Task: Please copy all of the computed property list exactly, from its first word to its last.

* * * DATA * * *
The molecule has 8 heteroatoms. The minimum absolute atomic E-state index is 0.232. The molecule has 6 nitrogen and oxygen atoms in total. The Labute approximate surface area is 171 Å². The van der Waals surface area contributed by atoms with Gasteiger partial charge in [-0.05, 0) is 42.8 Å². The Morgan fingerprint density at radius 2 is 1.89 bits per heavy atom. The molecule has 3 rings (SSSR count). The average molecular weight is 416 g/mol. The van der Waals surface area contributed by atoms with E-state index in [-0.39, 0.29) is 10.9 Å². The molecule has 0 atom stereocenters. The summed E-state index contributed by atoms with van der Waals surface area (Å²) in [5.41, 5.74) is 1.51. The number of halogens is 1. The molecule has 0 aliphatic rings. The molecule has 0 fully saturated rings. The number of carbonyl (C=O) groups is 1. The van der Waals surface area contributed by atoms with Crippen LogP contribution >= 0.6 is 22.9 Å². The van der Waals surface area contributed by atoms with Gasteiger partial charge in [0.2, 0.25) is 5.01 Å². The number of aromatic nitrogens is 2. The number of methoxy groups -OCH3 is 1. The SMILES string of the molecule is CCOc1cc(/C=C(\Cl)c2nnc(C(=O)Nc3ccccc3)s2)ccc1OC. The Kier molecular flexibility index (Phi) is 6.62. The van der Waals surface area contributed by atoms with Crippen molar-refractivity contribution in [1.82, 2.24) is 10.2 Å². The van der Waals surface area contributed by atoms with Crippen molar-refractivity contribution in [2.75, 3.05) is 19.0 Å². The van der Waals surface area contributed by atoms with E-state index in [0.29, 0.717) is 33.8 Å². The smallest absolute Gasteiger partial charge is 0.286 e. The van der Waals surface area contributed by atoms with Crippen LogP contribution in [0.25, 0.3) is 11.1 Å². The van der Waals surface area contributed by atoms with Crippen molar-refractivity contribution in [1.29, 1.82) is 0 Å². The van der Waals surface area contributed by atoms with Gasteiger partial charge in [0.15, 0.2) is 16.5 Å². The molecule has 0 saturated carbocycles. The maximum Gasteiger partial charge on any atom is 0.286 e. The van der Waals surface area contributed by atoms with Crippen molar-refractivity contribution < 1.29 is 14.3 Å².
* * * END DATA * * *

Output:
The molecule has 8 heteroatoms. The minimum absolute atomic E-state index is 0.232. The molecule has 6 nitrogen and oxygen atoms in total. The Labute approximate surface area is 171 Å². The van der Waals surface area contributed by atoms with Gasteiger partial charge in [-0.05, 0) is 42.8 Å². The Morgan fingerprint density at radius 2 is 1.89 bits per heavy atom. The molecule has 3 rings (SSSR count). The average molecular weight is 416 g/mol. The van der Waals surface area contributed by atoms with E-state index in [-0.39, 0.29) is 10.9 Å². The molecule has 0 atom stereocenters. The summed E-state index contributed by atoms with van der Waals surface area (Å²) in [5.41, 5.74) is 1.51. The number of halogens is 1. The molecule has 0 aliphatic rings. The molecule has 0 fully saturated rings. The number of carbonyl (C=O) groups is 1. The van der Waals surface area contributed by atoms with Crippen LogP contribution >= 0.6 is 22.9 Å². The van der Waals surface area contributed by atoms with Gasteiger partial charge in [0.2, 0.25) is 5.01 Å². The number of aromatic nitrogens is 2. The number of methoxy groups -OCH3 is 1. The SMILES string of the molecule is CCOc1cc(/C=C(\Cl)c2nnc(C(=O)Nc3ccccc3)s2)ccc1OC. The Kier molecular flexibility index (Phi) is 6.62. The van der Waals surface area contributed by atoms with Crippen molar-refractivity contribution in [1.82, 2.24) is 10.2 Å². The van der Waals surface area contributed by atoms with Crippen molar-refractivity contribution in [2.75, 3.05) is 19.0 Å². The van der Waals surface area contributed by atoms with E-state index in [0.29, 0.717) is 33.8 Å². The smallest absolute Gasteiger partial charge is 0.286 e. The van der Waals surface area contributed by atoms with Crippen LogP contribution in [0.25, 0.3) is 11.1 Å². The van der Waals surface area contributed by atoms with Crippen molar-refractivity contribution in [1.29, 1.82) is 0 Å². The van der Waals surface area contributed by atoms with Gasteiger partial charge in [0.15, 0.2) is 16.5 Å². The molecule has 0 saturated carbocycles. The maximum Gasteiger partial charge on any atom is 0.286 e. The van der Waals surface area contributed by atoms with Crippen molar-refractivity contribution < 1.29 is 14.3 Å².